Wolfowitz Charms Europe | Europe| News and current affairs from around the continent | DW | 30.03.2005
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Wolfowitz Charms Europe

The controversial US candidate to head the World Bank, Paul Wolfowitz, won crucial backing from European leaders here Wednesday, overriding qualms over his central role in the Iraq war.


Wolfowitz made no specific promises in Brussels Wednesday

Wolfowitz, the US deputy defense secretary, sought to reassure Europeans that they would have an important influence at the development institution, saying he planned to build a "multinational" senior management team if confirmed as president.

But he declined to make any promises after holding talks with European finance chiefs, a day before World Bank directors choose a new president.

"It's very important ... that the senior management of the bank reflect the fact that it is a multilateral institution," Wolfowitz said, when asked if he would appoint a European as vice-president.

"It needs to reflect the fact that the European countries as a group are the largest single donors to the Bank ... But it also needs to reflect the full diversity of donors and recipients," he said.

European Commission satisfied

The European Commission, the EU's executive, expressed satisfaction with the assurances from Wolfowitz.

The European Commission was "satisfied with ... Mr. Wolfowitz, his assurances on development policy, more specifically on trade issues and poverty reduction," a spokeswoman said.

The nomination of Wolfowitz sparked widespread criticism because of his lack of development experience and because of his role in organizing the Iraq war.

Germany hopes for new beginning

Heidemarie Wieczorek-Zeul

Germany's Minister for Cooperation and Development Heidemarie Wieczorek-Zeul

German Development Minister Heidemarie Wieczorek-Zeul said Europe was not focusing on Wolfowitz's involvement in the Iraq war but rather on his views on development.

"This is for him a new beginning and we'll judge him according to what he said today at the discussions," she said.

But Belgian Development Minister Armand de Decker hinted at lingering concerns.

"What worries us a bit is that he is always talking about economic development," he said. "What does he mean by economic development? Development is economic but it is not only economic. So there are some things that need to be cleared up."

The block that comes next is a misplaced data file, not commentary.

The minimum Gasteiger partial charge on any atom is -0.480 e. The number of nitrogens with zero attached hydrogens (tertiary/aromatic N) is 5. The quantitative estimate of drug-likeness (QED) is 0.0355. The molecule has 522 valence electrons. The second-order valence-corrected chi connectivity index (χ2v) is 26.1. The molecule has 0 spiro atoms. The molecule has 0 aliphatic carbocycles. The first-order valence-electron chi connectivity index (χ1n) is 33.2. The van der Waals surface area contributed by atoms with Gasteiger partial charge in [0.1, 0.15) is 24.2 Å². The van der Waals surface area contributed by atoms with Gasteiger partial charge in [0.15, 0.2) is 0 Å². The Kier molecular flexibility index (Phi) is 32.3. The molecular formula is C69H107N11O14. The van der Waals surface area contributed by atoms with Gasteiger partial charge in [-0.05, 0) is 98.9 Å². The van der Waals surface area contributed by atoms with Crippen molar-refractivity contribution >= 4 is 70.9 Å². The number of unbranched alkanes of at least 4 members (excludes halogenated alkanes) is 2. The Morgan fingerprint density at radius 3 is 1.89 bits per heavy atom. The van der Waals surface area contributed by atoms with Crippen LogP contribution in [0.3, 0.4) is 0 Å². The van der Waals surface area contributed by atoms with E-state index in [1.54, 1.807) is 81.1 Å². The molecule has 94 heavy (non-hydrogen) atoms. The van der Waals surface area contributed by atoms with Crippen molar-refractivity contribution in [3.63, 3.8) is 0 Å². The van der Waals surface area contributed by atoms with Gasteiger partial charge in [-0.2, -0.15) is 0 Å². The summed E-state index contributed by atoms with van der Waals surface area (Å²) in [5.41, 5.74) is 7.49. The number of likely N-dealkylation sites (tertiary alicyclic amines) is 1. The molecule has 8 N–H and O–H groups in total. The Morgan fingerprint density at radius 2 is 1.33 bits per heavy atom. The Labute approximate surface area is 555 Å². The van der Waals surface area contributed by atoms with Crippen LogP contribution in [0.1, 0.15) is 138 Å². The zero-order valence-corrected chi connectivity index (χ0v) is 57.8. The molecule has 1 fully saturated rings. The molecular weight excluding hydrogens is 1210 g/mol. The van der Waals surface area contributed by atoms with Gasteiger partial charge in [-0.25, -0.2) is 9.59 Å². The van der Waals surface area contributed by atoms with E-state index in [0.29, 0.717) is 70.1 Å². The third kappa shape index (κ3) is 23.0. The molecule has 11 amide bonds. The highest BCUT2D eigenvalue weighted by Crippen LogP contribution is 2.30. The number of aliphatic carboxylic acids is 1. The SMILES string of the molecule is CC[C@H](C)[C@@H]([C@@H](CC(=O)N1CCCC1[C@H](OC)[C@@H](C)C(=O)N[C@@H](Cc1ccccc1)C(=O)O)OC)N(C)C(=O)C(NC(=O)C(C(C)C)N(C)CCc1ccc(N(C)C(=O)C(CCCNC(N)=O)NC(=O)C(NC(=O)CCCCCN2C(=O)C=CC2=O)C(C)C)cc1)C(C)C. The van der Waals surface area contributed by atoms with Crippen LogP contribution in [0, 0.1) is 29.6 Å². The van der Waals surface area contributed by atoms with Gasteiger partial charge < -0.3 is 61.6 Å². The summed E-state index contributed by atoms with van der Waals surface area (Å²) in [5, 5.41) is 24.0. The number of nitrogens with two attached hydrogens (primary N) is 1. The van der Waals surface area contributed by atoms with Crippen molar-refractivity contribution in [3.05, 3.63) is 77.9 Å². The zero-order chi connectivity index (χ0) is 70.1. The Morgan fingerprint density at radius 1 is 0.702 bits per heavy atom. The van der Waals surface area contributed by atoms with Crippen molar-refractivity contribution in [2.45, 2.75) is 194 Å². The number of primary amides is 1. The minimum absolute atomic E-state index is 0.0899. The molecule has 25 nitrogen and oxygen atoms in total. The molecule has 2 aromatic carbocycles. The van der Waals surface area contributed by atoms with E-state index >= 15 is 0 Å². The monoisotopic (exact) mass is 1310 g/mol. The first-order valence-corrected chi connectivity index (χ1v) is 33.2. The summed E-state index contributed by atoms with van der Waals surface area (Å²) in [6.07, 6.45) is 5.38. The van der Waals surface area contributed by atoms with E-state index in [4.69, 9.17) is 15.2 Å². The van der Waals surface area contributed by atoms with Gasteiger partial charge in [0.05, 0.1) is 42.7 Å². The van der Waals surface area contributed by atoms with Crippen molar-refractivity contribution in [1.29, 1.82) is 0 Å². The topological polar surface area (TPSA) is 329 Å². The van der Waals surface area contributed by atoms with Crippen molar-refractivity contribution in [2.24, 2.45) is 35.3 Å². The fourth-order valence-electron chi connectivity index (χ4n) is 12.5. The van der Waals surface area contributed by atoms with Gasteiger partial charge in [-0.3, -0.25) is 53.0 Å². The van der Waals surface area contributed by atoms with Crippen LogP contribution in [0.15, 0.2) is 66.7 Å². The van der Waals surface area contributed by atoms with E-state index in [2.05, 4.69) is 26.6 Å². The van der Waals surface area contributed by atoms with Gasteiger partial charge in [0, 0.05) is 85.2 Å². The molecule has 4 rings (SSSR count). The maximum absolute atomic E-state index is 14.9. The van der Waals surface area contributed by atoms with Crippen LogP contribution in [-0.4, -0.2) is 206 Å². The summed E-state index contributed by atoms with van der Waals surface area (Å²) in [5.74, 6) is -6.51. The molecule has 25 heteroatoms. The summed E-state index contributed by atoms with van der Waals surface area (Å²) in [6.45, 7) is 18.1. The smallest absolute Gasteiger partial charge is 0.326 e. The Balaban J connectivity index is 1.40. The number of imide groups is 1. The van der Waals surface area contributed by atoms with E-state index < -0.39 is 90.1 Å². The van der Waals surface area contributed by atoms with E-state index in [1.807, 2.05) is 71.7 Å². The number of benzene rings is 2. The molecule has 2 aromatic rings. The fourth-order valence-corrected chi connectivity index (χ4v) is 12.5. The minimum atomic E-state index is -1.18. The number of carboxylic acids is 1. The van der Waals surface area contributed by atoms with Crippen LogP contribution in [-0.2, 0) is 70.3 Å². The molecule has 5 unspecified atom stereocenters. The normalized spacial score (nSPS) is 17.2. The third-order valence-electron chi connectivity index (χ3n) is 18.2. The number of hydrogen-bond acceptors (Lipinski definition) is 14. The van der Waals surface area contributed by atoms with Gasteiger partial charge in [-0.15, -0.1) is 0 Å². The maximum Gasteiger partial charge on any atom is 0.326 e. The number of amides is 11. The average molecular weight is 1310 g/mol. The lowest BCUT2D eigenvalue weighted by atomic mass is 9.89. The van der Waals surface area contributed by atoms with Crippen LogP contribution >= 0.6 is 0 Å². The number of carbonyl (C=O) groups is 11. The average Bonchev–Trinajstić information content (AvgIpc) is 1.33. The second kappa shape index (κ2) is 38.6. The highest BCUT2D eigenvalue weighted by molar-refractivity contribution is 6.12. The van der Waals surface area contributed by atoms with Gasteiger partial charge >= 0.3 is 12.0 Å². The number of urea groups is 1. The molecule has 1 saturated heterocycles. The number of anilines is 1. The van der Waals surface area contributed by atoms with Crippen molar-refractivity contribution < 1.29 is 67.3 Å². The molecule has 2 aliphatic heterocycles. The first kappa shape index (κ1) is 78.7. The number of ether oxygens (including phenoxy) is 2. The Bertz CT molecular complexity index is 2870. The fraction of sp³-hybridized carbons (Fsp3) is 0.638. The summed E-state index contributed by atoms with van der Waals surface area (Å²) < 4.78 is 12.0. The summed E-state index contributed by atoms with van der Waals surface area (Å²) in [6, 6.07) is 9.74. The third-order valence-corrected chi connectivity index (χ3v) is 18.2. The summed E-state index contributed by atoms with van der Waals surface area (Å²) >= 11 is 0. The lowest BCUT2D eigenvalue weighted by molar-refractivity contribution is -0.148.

EU stresses Millenium Development goals

At an EU summit last week, European leaders signaled that they were resigned to the nomination of Wolfowitz by Washington to head the Bank, which focuses on long-term development projects and support for developing countries.

Weltbank Logo

As president of the World Bank, Wolfowitz would lead 10,000 staff in Washington and around the world, overseeing a $9 billion (6.9 billion euro) annual aid budget which for many poor countries is a development lifeline.

Luxembourg Prime Minister Jean-Claude Juncker, who holds the EU's presidency, said the Europeans wanted the meeting with Wolfowitz "to make sure the Millenium Development goals are the basis on which the incoming president of World Bank organizes his


The United Nation's so-called Millenium Development goals, set in September 2000, aim to slash global poverty in half by 2015, step up the fight against diseases such as AIDS and tuberculosis, and increase access to education.

French deputy?

The Europeans want to get a candidate of their own at the World Bank to act as Wolfowitz's deputy, diplomats said Tuesday.

The French have put forward two names: Jean-Pierre Jouyet, head of the Paris Club of creditor nations, and Jean-Pierre Landau, who has written a report for French President Jacques Chirac about the feasibility of an international tax to finance development.

Paris also wants another deputy to Wolfowitz from a developing country. The current number two at the bank is Shengman Zhang of China.

James Wolfensohn

World Bank President James Wolfensohn

Traditionally, Europe chooses the managing director of the IMF and the United States appoints the head of the World Bank. The informal rule has never been broken since the two institutions were set up in the wake of World War II. Outgoing World Bank chief James Wolfensohn, 71, is due to step down in June after a decade in office.

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